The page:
One thing I do know after more than 20 years of working with Linda Tellington-Jones and doing TTouch on horses is that TENSION in the poll and head area can negatively affect VISION!! And once you release that tension, they will spook less because they can see better. People who have bad headaches know this. I have had sinus issues for years and that has definitely affected my vision. I just had sinus surgery last week so it will be interesting to "see" how things change!

        Any eye check in a PPE would be VERY important.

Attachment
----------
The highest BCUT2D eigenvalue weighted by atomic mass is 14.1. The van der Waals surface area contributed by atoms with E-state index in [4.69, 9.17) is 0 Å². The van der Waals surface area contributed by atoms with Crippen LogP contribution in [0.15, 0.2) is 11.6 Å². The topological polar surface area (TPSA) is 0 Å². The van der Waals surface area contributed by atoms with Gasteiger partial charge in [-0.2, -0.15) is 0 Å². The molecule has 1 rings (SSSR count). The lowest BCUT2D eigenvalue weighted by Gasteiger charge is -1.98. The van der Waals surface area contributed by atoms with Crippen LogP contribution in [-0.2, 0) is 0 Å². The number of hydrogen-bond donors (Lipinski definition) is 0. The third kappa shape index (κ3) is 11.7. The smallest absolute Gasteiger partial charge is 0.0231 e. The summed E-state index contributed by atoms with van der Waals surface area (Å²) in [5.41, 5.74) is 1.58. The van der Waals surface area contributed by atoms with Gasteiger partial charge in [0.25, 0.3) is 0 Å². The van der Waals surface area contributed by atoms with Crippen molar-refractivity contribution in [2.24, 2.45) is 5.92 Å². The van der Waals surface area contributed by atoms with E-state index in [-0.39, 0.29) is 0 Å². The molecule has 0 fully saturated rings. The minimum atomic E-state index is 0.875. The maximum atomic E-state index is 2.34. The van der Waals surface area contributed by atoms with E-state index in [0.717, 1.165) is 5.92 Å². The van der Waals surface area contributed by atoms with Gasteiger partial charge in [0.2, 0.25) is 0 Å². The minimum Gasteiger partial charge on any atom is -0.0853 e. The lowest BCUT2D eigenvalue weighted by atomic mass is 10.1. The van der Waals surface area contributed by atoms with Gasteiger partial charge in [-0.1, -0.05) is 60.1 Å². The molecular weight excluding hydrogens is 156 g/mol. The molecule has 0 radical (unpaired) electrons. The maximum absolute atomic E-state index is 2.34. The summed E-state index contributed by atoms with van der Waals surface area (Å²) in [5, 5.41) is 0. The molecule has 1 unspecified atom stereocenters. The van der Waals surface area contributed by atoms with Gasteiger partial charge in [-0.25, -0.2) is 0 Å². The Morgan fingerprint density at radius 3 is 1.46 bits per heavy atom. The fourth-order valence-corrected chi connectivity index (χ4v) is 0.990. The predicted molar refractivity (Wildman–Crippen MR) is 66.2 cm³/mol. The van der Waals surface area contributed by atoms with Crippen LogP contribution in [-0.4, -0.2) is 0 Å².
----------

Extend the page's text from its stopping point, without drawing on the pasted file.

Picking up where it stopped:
But one also has to consider the shape of the horse's head and the placement of the eyes because this is VERY important too and almost NO ONE talks about this. LTJ is the only one I have ever heard consider this.

        Wide set eyes give the horse great vision to the side or rear but gives them. potentially, a larger blind spot in front. Eyes place closer to the front in a narrow head will limit vision to the rear. Offset eyes are probably most troublesome because the view is from different angles. I met a horse years ago that was very difficult who had one small eye and one normal sized eyes.

        One of my horses had a very crooked looking face especially when he was younger. Nothing matched or lined up evenly including his eyes. He was VERY difficult but has gotten better and better over the years. Interestingly his face has become much more balanced looking and even.

        Comment


        • #5